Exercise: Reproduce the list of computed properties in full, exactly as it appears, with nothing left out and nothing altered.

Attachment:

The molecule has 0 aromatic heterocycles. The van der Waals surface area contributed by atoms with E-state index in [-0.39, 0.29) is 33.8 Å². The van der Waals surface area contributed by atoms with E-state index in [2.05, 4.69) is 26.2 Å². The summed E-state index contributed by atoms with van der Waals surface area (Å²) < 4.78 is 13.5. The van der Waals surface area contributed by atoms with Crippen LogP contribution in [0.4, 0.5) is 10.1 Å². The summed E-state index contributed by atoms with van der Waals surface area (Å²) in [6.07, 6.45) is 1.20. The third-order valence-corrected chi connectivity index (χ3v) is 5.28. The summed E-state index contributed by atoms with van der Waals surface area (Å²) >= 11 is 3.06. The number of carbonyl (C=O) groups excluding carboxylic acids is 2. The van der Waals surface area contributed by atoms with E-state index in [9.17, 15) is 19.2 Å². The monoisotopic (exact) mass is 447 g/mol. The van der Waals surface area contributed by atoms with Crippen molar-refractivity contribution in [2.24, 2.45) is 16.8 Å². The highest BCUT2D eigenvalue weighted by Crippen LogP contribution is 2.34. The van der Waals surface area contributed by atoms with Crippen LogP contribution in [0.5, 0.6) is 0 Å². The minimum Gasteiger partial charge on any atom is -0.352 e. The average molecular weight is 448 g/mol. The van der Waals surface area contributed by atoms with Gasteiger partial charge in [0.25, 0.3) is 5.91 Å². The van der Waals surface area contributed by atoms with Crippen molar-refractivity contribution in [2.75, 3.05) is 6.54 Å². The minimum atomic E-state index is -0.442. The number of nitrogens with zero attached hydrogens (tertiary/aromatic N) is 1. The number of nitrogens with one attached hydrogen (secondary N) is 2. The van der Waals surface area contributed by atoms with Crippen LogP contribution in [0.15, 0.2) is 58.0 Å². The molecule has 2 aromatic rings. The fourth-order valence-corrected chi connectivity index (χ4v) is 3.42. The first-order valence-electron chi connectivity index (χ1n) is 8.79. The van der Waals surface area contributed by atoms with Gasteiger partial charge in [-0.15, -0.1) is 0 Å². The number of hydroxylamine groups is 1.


The molecule has 0 aromatic heterocycles. The van der Waals surface area contributed by atoms with E-state index in [-0.39, 0.29) is 33.8 Å². The van der Waals surface area contributed by atoms with E-state index in [2.05, 4.69) is 26.2 Å². The summed E-state index contributed by atoms with van der Waals surface area (Å²) < 4.78 is 13.5. The van der Waals surface area contributed by atoms with Crippen LogP contribution in [0.4, 0.5) is 10.1 Å². The summed E-state index contributed by atoms with van der Waals surface area (Å²) in [6.07, 6.45) is 1.20. The third-order valence-corrected chi connectivity index (χ3v) is 5.28. The summed E-state index contributed by atoms with van der Waals surface area (Å²) >= 11 is 3.06. The number of carbonyl (C=O) groups excluding carboxylic acids is 2. The van der Waals surface area contributed by atoms with E-state index in [9.17, 15) is 19.2 Å². The monoisotopic (exact) mass is 447 g/mol. The van der Waals surface area contributed by atoms with Crippen molar-refractivity contribution in [2.24, 2.45) is 16.8 Å². The highest BCUT2D eigenvalue weighted by Crippen LogP contribution is 2.34. The van der Waals surface area contributed by atoms with Crippen LogP contribution in [0.5, 0.6) is 0 Å². The minimum Gasteiger partial charge on any atom is -0.352 e. The average molecular weight is 448 g/mol. The van der Waals surface area contributed by atoms with Gasteiger partial charge in [0.25, 0.3) is 5.91 Å². The van der Waals surface area contributed by atoms with Crippen molar-refractivity contribution in [2.75, 3.05) is 6.54 Å². The minimum atomic E-state index is -0.442. The number of nitrogens with zero attached hydrogens (tertiary/aromatic N) is 1. The number of nitrogens with one attached hydrogen (secondary N) is 2. The van der Waals surface area contributed by atoms with Crippen LogP contribution in [0.15, 0.2) is 58.0 Å². The molecule has 2 aromatic rings. The fourth-order valence-corrected chi connectivity index (χ4v) is 3.42. The first-order valence-electron chi connectivity index (χ1n) is 8.79. The van der Waals surface area contributed by atoms with Gasteiger partial charge in [-0.15, -0.1) is 0 Å². The number of hydroxylamine groups is 1.